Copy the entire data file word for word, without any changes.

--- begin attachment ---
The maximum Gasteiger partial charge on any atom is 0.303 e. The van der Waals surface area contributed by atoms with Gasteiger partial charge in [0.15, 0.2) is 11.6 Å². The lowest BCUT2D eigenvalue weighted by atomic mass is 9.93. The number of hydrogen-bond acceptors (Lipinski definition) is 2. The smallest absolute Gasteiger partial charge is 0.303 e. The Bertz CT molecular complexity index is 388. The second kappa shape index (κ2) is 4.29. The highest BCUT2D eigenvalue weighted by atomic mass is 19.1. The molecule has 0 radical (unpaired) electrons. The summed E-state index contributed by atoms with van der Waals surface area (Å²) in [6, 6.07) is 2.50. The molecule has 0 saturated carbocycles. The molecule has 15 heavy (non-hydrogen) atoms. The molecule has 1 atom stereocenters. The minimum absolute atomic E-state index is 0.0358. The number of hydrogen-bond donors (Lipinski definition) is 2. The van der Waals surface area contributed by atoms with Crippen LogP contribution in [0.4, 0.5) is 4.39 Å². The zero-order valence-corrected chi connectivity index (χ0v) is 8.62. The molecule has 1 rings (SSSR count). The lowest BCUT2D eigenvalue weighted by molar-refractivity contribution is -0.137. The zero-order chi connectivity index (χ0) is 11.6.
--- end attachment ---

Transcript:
The maximum Gasteiger partial charge on any atom is 0.303 e. The van der Waals surface area contributed by atoms with Gasteiger partial charge in [0.15, 0.2) is 11.6 Å². The lowest BCUT2D eigenvalue weighted by atomic mass is 9.93. The number of hydrogen-bond acceptors (Lipinski definition) is 2. The smallest absolute Gasteiger partial charge is 0.303 e. The Bertz CT molecular complexity index is 388. The second kappa shape index (κ2) is 4.29. The highest BCUT2D eigenvalue weighted by atomic mass is 19.1. The molecule has 0 radical (unpaired) electrons. The summed E-state index contributed by atoms with van der Waals surface area (Å²) in [6, 6.07) is 2.50. The molecule has 0 saturated carbocycles. The molecule has 15 heavy (non-hydrogen) atoms. The molecule has 1 atom stereocenters. The minimum absolute atomic E-state index is 0.0358. The number of hydrogen-bond donors (Lipinski definition) is 2. The van der Waals surface area contributed by atoms with Crippen LogP contribution in [0.4, 0.5) is 4.39 Å². The zero-order valence-corrected chi connectivity index (χ0v) is 8.62. The molecule has 1 rings (SSSR count). The lowest BCUT2D eigenvalue weighted by molar-refractivity contribution is -0.137. The zero-order chi connectivity index (χ0) is 11.6.